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Alloimmunization and Red Cell Antibodies – Time to be Concerned?


The care of patients with sensitization to antigens other than D, that are known to cause hemolytic disease, should be the same as that for patients with D alloimmunization. ACOG has provided updated guidance (March 2018) that includes the following recommendations:

In a center with trained personnel and when the fetus is at an appropriate gestational age, Doppler measurement of peak systolic velocity in the fetal middle cerebral artery is an appropriate noninvasive means to monitor pregnancies complicated by red cell alloimmunization

The initial management of a pregnancy involving an alloimmunized patient is determination of the paternal erythrocyte antigen status

Serial titers are not useful for monitoring fetal status when the mother has had a previously affected fetus or neonate

Antibody titers are not appropriate for monitoring Kell-sensitized patients because Kell antibodies do not correlate with fetal status

Anti-D immune globulin is indicated only in Rh-negative women who are not previously sensitized to D

In addition, The AABB working group addressed the work up and management of ‘weak D’ (formerly Du) in their joint statement that included representatives from ACOG, CAP, American Red Cross, Armed Services Blood Program

Persons with a weak D type 1, 2 or 3 can be managed safely as Rh-positive and such women, if pregnant, do not require Rh immune globulin. For more than 50 years, the recommended practice in the United States has been to Rh type patients using laboratory methods that interpret weak D phenotypes as Rh-negative. The intent of this practice has been to protect Rh-negative persons, particularly Rh-negative women of childbearing potential, from inadvertent exposure and alloimmunization to Rh-positive red blood cells. RHD genotyping methods are now available that can identify those persons with a weak D phenotype who can be managed as Rh-positive (weak D types 1, 2 or 3).

ACOG has responded to the AABB working group above and advises that for weak D (previously known as Du)

An attractive solution to this problem is to perform molecular genetic RHD typing in weak D phenotype individuals as suggested by the Work Group on RHD Genotyping.

Currently, there is a lack of comprehensive cost-benefit analysis for this clinical approach. Clinicians are advised to administer Rh D immune globulin to patients with weak D blood type in appropriate clinical situations, by the same rationale as that for Rh D typing blood donors, until further scientific and economic studies are available. 


Antepartum or intrapartum fetal-maternal bleeding may stimulate an immune response in the mother when any fetal blood group factor inherited from the father is not possessed by the mother. Maternal antibodies may form (alloimmunization) and there may be transplacental passage of these antibodies into the fetal circulation. This transplacental passage of antibodies into the fetal circulation may lead to hemolytic disease in the fetus and newborn. The risk of hemolytic disease is determined by the degree of antigenicity and the amount and type of antibody involved.  The AABB recommends that patients should undergo repeat screening before receiving anti-D immune globulin at 28 weeks, postpartum and at the time of any event in pregnancy.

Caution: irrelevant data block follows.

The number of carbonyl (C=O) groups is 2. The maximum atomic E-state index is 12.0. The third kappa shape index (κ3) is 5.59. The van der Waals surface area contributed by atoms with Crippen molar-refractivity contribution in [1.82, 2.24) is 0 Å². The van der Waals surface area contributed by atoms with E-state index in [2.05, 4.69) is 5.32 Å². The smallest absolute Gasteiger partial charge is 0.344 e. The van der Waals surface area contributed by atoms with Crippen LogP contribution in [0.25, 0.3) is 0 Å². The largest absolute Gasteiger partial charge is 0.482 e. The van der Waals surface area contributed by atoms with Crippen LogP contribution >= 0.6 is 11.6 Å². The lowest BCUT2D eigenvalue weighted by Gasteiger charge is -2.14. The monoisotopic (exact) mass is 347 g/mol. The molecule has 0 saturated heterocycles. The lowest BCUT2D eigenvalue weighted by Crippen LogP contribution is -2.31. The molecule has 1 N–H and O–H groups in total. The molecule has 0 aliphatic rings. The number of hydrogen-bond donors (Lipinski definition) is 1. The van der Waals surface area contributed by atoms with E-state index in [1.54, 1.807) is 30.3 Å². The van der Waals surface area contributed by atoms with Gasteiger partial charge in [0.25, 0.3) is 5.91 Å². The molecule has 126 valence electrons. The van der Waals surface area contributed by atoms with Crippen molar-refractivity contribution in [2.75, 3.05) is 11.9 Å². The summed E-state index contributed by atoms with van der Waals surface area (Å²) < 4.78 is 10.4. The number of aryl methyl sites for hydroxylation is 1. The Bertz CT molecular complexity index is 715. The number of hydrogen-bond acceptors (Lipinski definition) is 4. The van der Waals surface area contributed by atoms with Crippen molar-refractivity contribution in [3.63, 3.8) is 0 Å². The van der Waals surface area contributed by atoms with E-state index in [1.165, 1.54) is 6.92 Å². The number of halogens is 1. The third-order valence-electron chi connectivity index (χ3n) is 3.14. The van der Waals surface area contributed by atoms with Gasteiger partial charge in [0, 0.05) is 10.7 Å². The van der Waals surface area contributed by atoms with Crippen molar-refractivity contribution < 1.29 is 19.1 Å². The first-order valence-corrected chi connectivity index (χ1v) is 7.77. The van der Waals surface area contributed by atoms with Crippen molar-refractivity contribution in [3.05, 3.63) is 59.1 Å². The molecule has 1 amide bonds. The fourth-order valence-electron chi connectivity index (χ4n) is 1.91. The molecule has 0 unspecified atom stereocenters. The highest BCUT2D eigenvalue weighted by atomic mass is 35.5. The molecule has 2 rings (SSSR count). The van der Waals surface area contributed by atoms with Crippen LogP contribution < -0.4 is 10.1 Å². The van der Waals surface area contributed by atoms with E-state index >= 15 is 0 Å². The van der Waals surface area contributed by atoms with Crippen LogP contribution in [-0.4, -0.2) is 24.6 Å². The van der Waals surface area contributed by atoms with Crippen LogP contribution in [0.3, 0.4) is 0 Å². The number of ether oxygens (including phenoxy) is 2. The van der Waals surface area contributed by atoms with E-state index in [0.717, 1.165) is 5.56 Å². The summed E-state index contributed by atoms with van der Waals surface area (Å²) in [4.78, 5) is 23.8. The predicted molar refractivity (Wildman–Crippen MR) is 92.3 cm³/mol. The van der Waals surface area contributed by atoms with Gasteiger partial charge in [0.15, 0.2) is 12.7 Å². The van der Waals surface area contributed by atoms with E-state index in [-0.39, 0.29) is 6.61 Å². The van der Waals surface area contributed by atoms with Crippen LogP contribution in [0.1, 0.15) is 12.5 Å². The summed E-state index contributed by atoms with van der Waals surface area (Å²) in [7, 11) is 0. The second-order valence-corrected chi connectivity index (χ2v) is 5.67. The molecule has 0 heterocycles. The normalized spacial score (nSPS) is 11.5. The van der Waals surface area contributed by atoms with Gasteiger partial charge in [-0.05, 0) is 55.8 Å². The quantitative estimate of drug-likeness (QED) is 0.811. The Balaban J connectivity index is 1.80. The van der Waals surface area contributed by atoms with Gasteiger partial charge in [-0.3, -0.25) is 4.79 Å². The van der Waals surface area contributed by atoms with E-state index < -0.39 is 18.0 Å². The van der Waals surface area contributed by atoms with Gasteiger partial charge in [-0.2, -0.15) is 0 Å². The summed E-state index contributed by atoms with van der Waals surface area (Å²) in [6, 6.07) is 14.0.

• Five major antigens can be identified for the Rh (C,D,E) blood group system, these are:
    • C,c,D,E,e
    • In addition to the 5 antigens of the Rh system, there are more than 30 red cell antigen groups that have been described and many of these can can cause hemolytic disease in the newborn and fetus
  • Most cases of Rh alloimmunization causing hemolytic disease are the result of incompatibility with respect to the D antigen
  • The red cell antigen groups and their association with hemolytic disease:
Blood Group System Antigen Hemolytic Disease Severity
 Lewis  No proven risk
 I  No proven risk
 Xg Xga  Mild
Lutheran Lua


 Kell K  Severe including hydrops






 Rh E and c (non-D) c




 Mild to severe (c and E can

lead to hydrops); e and C are rare

 Duffy Fya  Mild to severe including hydrops
Fyb  Not a known cause of HDN
Fy3  Mild
 Kidd Jka  Mild to severe






 Mild to severe
Mia  Moderate
N  Mild
 MSSs Mta  Moderate





 P PP1pk(Tja)  Mild to severe
 Diego D1a


 Mild to severe
 Xg Xga  Mild
 Lutheran Lua



Note: Mild only, with no risk to advance to a higher risk category, can be treated with routine obstetric care.  Any risk of moderate or above requires referral for fetal assessment

Learn More – Primary Sources:

ACOG Practice Bulletin No. 192: Management of Alloimmunization During Pregnancy

ACOG Practice Bulletin No. 181: Prevention of Rh D Alloimmunization

Dean L (NCBI): Blood Groups and Red Cell Antigens

AABB: Joint Statement on Phasing-In RHD Genotyping for Pregnant Women and Other Females of Childbearing Potential with a Serologic Weak D Phenotype